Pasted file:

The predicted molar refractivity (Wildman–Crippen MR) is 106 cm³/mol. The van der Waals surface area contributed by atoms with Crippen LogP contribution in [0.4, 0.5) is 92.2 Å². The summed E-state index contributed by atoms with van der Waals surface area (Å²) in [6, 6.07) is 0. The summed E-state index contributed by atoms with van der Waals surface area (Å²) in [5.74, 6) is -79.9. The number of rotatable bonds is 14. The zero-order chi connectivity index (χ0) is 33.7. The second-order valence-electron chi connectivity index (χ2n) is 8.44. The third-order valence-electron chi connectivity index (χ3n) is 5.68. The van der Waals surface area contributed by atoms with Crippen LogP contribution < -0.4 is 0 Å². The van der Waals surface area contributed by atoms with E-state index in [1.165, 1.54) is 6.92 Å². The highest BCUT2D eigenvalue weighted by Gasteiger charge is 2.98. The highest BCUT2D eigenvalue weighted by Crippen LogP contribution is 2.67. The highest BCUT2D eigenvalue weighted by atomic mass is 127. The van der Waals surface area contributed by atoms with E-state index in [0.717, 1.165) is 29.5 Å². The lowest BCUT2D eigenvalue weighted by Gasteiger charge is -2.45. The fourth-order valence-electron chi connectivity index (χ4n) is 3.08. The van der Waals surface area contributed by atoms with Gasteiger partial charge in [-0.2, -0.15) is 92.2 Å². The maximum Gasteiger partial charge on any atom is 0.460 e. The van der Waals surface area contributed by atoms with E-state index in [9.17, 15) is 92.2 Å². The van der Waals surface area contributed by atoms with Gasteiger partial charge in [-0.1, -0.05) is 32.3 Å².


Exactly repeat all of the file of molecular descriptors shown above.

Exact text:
The predicted molar refractivity (Wildman–Crippen MR) is 106 cm³/mol. The van der Waals surface area contributed by atoms with Crippen LogP contribution in [0.4, 0.5) is 92.2 Å². The summed E-state index contributed by atoms with van der Waals surface area (Å²) in [6, 6.07) is 0. The summed E-state index contributed by atoms with van der Waals surface area (Å²) in [5.74, 6) is -79.9. The number of rotatable bonds is 14. The zero-order chi connectivity index (χ0) is 33.7. The second-order valence-electron chi connectivity index (χ2n) is 8.44. The third-order valence-electron chi connectivity index (χ3n) is 5.68. The van der Waals surface area contributed by atoms with Crippen LogP contribution < -0.4 is 0 Å². The van der Waals surface area contributed by atoms with E-state index in [1.165, 1.54) is 6.92 Å². The highest BCUT2D eigenvalue weighted by Gasteiger charge is 2.98. The highest BCUT2D eigenvalue weighted by Crippen LogP contribution is 2.67. The highest BCUT2D eigenvalue weighted by atomic mass is 127. The van der Waals surface area contributed by atoms with E-state index in [0.717, 1.165) is 29.5 Å². The lowest BCUT2D eigenvalue weighted by Gasteiger charge is -2.45. The fourth-order valence-electron chi connectivity index (χ4n) is 3.08. The van der Waals surface area contributed by atoms with Gasteiger partial charge in [-0.2, -0.15) is 92.2 Å². The maximum Gasteiger partial charge on any atom is 0.460 e. The van der Waals surface area contributed by atoms with E-state index in [9.17, 15) is 92.2 Å². The van der Waals surface area contributed by atoms with Gasteiger partial charge in [-0.1, -0.05) is 32.3 Å².